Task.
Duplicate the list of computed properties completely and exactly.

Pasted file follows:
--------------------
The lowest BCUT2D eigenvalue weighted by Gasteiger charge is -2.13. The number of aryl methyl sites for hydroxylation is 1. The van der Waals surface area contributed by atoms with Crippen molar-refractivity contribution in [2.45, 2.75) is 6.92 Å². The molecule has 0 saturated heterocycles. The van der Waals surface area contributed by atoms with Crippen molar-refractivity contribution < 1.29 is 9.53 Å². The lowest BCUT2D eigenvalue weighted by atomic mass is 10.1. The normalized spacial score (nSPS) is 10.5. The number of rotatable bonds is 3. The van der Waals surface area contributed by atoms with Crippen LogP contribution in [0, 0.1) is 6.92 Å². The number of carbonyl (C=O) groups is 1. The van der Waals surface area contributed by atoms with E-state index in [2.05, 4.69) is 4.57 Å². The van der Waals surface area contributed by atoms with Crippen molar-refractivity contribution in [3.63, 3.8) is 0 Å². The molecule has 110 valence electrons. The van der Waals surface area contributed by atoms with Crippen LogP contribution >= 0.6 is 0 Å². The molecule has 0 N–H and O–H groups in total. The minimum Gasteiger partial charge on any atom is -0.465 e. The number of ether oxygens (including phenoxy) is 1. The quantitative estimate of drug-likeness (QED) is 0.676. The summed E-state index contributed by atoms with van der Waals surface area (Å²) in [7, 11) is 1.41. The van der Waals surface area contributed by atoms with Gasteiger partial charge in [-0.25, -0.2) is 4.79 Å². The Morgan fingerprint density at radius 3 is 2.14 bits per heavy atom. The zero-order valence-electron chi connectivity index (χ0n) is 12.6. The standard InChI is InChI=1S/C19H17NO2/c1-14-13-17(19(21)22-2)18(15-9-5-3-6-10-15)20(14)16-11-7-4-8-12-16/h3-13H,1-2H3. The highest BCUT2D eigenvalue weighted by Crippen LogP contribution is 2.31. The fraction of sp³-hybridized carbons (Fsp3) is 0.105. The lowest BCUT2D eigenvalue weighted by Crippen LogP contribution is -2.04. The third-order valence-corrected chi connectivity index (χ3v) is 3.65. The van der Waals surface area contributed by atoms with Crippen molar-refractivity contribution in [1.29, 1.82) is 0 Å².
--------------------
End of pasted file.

The lowest BCUT2D eigenvalue weighted by Gasteiger charge is -2.13. The number of aryl methyl sites for hydroxylation is 1. The van der Waals surface area contributed by atoms with Crippen molar-refractivity contribution in [2.45, 2.75) is 6.92 Å². The molecule has 0 saturated heterocycles. The van der Waals surface area contributed by atoms with Crippen molar-refractivity contribution < 1.29 is 9.53 Å². The lowest BCUT2D eigenvalue weighted by atomic mass is 10.1. The normalized spacial score (nSPS) is 10.5. The number of rotatable bonds is 3. The van der Waals surface area contributed by atoms with Crippen LogP contribution in [0, 0.1) is 6.92 Å². The number of carbonyl (C=O) groups is 1. The van der Waals surface area contributed by atoms with E-state index in [2.05, 4.69) is 4.57 Å². The van der Waals surface area contributed by atoms with Crippen molar-refractivity contribution in [3.63, 3.8) is 0 Å². The molecule has 110 valence electrons. The van der Waals surface area contributed by atoms with Crippen LogP contribution >= 0.6 is 0 Å². The molecule has 0 N–H and O–H groups in total. The minimum Gasteiger partial charge on any atom is -0.465 e. The number of ether oxygens (including phenoxy) is 1. The quantitative estimate of drug-likeness (QED) is 0.676. The summed E-state index contributed by atoms with van der Waals surface area (Å²) in [7, 11) is 1.41. The van der Waals surface area contributed by atoms with Gasteiger partial charge in [-0.25, -0.2) is 4.79 Å². The Morgan fingerprint density at radius 3 is 2.14 bits per heavy atom. The zero-order valence-electron chi connectivity index (χ0n) is 12.6. The standard InChI is InChI=1S/C19H17NO2/c1-14-13-17(19(21)22-2)18(15-9-5-3-6-10-15)20(14)16-11-7-4-8-12-16/h3-13H,1-2H3. The highest BCUT2D eigenvalue weighted by Crippen LogP contribution is 2.31. The fraction of sp³-hybridized carbons (Fsp3) is 0.105. The lowest BCUT2D eigenvalue weighted by Crippen LogP contribution is -2.04. The third-order valence-corrected chi connectivity index (χ3v) is 3.65. The van der Waals surface area contributed by atoms with Crippen molar-refractivity contribution in [1.29, 1.82) is 0 Å².